21st Feb 2024


Iceland pest-catcher in Ukraine shows Russia isolation

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Speaking to Russian media last Sunday (10 September), Icelander Konráð Magnússon praised Russian forces that, in his words, provided protection to people who participated in Russian "elections" in the occupied parts of Ukraine's Kherson region.

Delighted by the bravery of the "voters", Magnússon added that in his native region in Iceland it was dangerous to go to elections, because there was no police or proper security.

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  • (Photo: Anton Shekhovtsov)

In Iceland? Dangerous? To go to elections? Let me google this for you: for the 15th year in a row, Iceland is the safest country on the planet, according to the authoritative Global Peace Index survey.

But perhaps we should be speaking of a different planet.

Consider this: in the Russian world, Kremlin media passionately quoted Magnússon's compliments on Russian "elections" and referred to him as "an international observer", "an electoral expert", and "a public figure" who could clearly see that the "elections" in occupied Ukraine were supposedly free, democratic, and fair.

In our world, however, the EU considers Russia-organised "regional and local elections" in occupied Ukrainian territories illegal and illegitimate.

And on our planet, Magnússon is known not as an "electoral expert", but as an operations director of Reykjavík Pest Control, an exterminator of rats and seagulls.

Is it because of seagulls it's so dangerous to vote in Iceland?

Russia occupied vast parts of Ukraine's Kherson region, including its capital, Kherson city, in the very beginning of its full-blown invasion of Ukraine in late February 2022.

In September 2022, Russia staged sham referendums in the occupied parts of the Kherson, Zaporizhzhia, Donetsk, and Luhansk regions of Ukraine and formally annexed them on 30 September 2022, but in November of the same year, the Ukrainian Army liberated Kherson city from Russian occupation forces.

As documented by the Berlin-based European Platform for Democratic Elections, in September 2022, Russia brought a few dozens of foreigners who were ready to laud any Kremlin-organised "plebiscite" in occupied Ukrainian territories as "international observers".

Following its long tradition of organising bogus monitoring missions, the Kremlin, again, tried to legitimise the annexation of Ukraine's territories with the help of foreigners.

In its psychological games, as much as the Kremlin publicly hated the West, it also wanted its domestic audiences to think "many" in the West approved of Russia's actions.

And, of course, it's always useful to establish and maintain contacts with Western citizens who are receptive to Kremlin disinformation and propaganda — Russia's old recruitment programmes have never gone away.

But as Russia became increasingly toxic in the international arena, it was less and less successful in finding foreigners who were willing to play the Kremlin's games.

Before Russia's full-blown invasion of Ukraine, Moscow could even rely on MEPs and take them, for example, to Russia-annexed Crimea, aiming to provide a veneer of international legitimacy for Crimea's "Russian status".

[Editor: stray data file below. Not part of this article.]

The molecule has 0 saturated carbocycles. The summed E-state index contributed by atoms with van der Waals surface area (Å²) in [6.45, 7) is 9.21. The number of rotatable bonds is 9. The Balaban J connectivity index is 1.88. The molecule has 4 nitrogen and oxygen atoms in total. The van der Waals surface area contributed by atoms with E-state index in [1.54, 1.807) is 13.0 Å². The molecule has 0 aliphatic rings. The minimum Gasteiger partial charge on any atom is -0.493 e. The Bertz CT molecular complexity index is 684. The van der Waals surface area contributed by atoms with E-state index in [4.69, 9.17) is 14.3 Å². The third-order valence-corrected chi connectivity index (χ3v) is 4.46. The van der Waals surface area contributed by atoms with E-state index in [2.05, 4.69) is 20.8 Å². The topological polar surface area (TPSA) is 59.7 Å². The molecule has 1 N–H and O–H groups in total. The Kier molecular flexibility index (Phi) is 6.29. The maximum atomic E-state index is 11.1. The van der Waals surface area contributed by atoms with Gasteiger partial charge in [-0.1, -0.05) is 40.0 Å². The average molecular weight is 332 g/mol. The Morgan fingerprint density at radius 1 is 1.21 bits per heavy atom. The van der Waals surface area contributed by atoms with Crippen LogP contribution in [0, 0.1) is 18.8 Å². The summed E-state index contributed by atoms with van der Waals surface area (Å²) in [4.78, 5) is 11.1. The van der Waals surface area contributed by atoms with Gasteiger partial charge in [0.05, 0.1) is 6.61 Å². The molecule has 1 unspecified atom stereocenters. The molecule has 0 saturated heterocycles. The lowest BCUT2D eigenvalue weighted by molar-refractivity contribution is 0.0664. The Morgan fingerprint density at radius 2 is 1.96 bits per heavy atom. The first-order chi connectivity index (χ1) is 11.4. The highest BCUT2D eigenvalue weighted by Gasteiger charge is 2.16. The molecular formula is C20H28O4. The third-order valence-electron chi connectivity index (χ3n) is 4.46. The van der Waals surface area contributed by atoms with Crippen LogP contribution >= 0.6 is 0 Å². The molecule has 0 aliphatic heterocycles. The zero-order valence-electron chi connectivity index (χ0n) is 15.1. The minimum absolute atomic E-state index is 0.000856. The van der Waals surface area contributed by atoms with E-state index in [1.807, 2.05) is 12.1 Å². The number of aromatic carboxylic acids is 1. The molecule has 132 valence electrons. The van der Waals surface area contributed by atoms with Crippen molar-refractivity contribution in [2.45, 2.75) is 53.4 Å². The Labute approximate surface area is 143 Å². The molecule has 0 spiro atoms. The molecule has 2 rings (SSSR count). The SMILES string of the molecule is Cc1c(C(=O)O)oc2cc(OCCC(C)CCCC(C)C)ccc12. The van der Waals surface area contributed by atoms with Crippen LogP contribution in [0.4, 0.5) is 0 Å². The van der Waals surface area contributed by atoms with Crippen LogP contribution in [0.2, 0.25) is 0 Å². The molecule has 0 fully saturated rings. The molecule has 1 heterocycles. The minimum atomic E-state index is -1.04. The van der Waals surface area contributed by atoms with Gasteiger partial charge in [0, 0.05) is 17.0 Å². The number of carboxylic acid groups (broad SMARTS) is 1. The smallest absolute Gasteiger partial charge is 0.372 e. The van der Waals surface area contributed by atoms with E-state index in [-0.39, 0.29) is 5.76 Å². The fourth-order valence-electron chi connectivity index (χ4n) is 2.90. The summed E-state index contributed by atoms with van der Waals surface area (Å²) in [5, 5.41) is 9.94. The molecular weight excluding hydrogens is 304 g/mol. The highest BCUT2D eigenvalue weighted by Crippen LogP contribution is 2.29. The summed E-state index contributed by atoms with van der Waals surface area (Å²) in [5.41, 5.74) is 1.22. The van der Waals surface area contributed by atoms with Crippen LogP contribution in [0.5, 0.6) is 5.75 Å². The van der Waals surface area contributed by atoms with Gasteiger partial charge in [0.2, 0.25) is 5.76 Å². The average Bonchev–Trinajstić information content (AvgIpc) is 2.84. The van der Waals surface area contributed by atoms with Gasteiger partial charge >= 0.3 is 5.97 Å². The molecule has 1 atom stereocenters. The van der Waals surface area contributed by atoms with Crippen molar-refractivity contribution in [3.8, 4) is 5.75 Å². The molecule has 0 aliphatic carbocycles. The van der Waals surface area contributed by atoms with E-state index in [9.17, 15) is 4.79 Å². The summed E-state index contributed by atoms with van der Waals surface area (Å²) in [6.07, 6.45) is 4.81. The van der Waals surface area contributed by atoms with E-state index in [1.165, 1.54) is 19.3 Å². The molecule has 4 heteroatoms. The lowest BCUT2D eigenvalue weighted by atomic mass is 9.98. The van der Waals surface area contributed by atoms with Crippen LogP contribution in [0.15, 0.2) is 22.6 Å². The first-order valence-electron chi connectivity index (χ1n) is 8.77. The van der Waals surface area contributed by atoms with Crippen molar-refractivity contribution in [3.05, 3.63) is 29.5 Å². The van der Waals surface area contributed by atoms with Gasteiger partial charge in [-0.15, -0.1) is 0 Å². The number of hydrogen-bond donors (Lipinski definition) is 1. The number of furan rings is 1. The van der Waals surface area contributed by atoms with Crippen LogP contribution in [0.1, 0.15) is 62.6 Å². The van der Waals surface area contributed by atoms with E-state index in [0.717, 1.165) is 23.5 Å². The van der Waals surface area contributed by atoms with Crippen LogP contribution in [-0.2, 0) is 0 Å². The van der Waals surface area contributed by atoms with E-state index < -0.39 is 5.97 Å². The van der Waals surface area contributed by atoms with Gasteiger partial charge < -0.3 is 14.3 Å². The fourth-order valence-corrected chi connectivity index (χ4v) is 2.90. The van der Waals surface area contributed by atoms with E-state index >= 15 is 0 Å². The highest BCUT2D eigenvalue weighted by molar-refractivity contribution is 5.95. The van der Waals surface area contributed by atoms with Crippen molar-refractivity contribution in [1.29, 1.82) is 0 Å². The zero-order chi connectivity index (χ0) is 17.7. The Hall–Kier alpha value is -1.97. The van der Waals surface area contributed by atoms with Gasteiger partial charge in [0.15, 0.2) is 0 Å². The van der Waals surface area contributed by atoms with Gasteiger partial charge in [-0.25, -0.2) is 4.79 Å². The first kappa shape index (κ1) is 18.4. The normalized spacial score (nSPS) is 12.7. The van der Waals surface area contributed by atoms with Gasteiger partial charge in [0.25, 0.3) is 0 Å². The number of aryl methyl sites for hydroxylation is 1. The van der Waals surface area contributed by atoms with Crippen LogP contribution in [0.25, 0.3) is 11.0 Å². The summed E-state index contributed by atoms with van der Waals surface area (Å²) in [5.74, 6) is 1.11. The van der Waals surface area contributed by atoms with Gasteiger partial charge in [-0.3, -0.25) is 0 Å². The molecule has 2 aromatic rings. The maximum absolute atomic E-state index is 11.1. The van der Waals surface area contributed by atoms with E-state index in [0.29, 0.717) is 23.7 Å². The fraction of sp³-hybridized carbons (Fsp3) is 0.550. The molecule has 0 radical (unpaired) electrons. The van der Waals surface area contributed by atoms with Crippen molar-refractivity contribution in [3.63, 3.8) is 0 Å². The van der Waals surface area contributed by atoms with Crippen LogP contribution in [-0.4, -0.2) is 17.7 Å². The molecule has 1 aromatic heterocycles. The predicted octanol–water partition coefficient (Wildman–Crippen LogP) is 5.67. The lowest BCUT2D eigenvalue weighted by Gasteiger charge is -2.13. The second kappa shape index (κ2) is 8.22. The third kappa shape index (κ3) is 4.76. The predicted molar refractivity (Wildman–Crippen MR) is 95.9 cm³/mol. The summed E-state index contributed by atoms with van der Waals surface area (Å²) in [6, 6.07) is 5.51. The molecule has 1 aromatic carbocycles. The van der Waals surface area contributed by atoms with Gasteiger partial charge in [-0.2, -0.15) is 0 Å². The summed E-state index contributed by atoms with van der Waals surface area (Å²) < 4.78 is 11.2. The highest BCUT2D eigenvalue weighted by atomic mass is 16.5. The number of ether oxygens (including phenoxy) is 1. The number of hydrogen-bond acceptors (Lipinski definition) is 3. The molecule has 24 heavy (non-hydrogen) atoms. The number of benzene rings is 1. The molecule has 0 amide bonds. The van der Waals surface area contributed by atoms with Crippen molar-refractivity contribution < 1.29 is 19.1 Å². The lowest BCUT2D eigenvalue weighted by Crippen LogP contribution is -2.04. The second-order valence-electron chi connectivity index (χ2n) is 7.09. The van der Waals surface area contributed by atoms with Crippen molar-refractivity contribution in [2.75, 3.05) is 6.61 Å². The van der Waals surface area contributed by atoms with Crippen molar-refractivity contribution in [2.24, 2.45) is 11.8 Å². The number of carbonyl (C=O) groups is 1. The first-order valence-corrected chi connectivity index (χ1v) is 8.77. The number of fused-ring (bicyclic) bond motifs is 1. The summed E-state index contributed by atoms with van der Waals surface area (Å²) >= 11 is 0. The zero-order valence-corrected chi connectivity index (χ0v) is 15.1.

But the brutality of the 2022 invasion and assorted EU punitive measures stopped that type of thing.

And the arrival of an Icelandic pest exterminator in the Russia-controlled parts of Ukraine's Kherson region as a supposedly competent international expert on elections is emblematic of Russia's international isolation and desperation.

Three types

Naturally, Magnússon wasn't the only one. The Kremlin sent about four groups of around 10 "international experts" to parts of Ukraine's Donetsk, Kherson, Luhansk, and Zaporizhzhia regions.

It is possible to distinguish three particular cohorts of the Kremlin's "international observers" who went to the "new territories".

The first one, to which the Icelandic pest exterminator belongs, seems to consist of largely random foreigners who likely have no real understanding of what is going on between Russia and Ukraine.

The second cohort, in contrast, is clearly ideological, which makes their participation in the Russian "elections" a political act.

"Experts" in this group include Wyatt Reed, the managing editor of the American far-left conspiracy theory website "The Grayzone", Manuel Pires da Rocha, a regional politician from the Portuguese Communist Party, and André Chanclu, a French far-right activist residing in Russia.

The third cohort is a network of foreign citizens originally built by the now defunct Association for Free Research and International Cooperation (Afric), a Russian front-organisation in Africa created by one of the structures of now late mercenary boss Yevgeny Prigozhin to advance his business interests, as well as Russian foreign policy goals.

Notable representatives of the former AFRIC network involved in the "elections" this year included Purnima Anand (India), Volker Tschapke (Germany), and Nathalie Yamb (Switzerland).

In the run-up to the Russian "elections" in occupied Ukraine, US secretary of state Antony Blinken slammed them as "nothing more than a propaganda exercise", and reminded "any individuals who may support Russia's sham elections in Ukraine, including by acting as so-called 'international observers', that they may be subject to sanctions and visa restrictions".

One wonders if the US will live up to its tough talk, and what action from the EU we might expect.

Author bio

Anton Shekhovtsov is director of the Centre for Democratic Integrity in Vienna and author of three books: New Radical Right-Wing Parties in European Democracies (2011), Russia and the Western Far Right: Tango Noir (2017), and Russian Political Warfare (due 2023).


The views expressed in this opinion piece are the author's, not those of EUobserver.

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